• by Shoe Puppet ( 1557239 ) on Saturday April 21, 2012 @05:00AM (#39754529)

    Unlike Microsoft, Google doesn't claim that their platform is compatible with the JVM. Just as C can be compiled for x86 or ARM, Java can now be compiled for JVM and Dalvik and nobody claims they are bytecode-compatible.

  • Re:Oh come on (Score:5, Insightful)

    by julesh ( 229690 ) on Saturday April 21, 2012 @05:12AM (#39754563)

    How you could possibly interpret that statement as meaning anything other than "we need to negotiate a license" is beyond me. I may not like Oracle's aggressiveness in pursuing the issue, but I can't read this email as being anything other than an acknowledgement that Google needs a license.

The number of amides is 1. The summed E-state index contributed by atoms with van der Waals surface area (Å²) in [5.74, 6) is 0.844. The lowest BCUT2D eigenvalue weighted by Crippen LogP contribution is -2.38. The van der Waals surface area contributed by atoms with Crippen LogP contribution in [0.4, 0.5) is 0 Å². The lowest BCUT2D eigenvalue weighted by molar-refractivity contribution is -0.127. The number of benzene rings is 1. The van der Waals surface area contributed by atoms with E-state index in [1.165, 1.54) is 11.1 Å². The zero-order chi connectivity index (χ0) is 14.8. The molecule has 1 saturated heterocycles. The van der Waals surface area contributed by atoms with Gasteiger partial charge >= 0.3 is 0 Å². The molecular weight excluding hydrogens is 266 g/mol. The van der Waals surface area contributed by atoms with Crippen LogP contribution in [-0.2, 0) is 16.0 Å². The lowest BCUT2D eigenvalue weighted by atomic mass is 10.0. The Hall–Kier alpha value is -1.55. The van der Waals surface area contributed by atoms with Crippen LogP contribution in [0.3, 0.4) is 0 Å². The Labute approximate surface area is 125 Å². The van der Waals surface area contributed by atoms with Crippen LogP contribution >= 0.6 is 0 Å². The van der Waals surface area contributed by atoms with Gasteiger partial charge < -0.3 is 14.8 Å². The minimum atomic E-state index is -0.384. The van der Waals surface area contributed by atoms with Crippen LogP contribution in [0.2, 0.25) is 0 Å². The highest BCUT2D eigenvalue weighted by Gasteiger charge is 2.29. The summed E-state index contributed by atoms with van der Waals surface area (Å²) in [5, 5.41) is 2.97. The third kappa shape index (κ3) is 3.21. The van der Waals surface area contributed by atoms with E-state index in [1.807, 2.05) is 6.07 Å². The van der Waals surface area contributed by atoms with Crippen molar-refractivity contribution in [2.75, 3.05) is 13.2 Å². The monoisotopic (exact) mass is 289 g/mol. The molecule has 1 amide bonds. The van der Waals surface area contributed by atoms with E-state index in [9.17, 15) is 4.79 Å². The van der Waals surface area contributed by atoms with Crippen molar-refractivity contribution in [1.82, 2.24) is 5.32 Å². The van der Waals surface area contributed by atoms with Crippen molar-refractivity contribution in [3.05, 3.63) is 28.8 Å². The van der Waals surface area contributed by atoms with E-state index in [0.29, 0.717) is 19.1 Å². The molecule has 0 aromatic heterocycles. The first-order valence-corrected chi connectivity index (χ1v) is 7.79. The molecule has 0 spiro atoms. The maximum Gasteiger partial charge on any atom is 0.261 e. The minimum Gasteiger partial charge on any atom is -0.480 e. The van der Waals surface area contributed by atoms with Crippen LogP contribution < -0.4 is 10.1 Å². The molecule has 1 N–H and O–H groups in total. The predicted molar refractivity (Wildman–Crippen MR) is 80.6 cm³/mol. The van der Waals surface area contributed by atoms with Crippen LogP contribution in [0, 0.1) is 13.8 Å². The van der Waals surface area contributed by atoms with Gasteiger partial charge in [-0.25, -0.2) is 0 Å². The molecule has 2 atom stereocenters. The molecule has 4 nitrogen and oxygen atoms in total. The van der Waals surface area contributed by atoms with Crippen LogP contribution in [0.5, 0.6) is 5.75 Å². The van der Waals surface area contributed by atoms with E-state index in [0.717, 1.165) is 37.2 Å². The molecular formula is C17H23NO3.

Read the context prior to that. At the point that email was sent, Google's plan was to use the name Java in their marketing. Java was Sun's trademark, so of course they would have needed to licence it.

    They decided not to, however, instead hiding the connections between Android and Java in developer-oriented documentation, and being careful never to claim that Android implements Java in any way (it implements a system that is compatible with programs for the Java programming language, or some other such nonsense, that is always careful not to suggest any Sun/Oracle endorsement of the system).

PL/I -- "the fatal disease" -- belongs more to the problem set than to the solution set. -- Edsger W. Dijkstra, SIGPLAN Notices, Volume 17, Number 5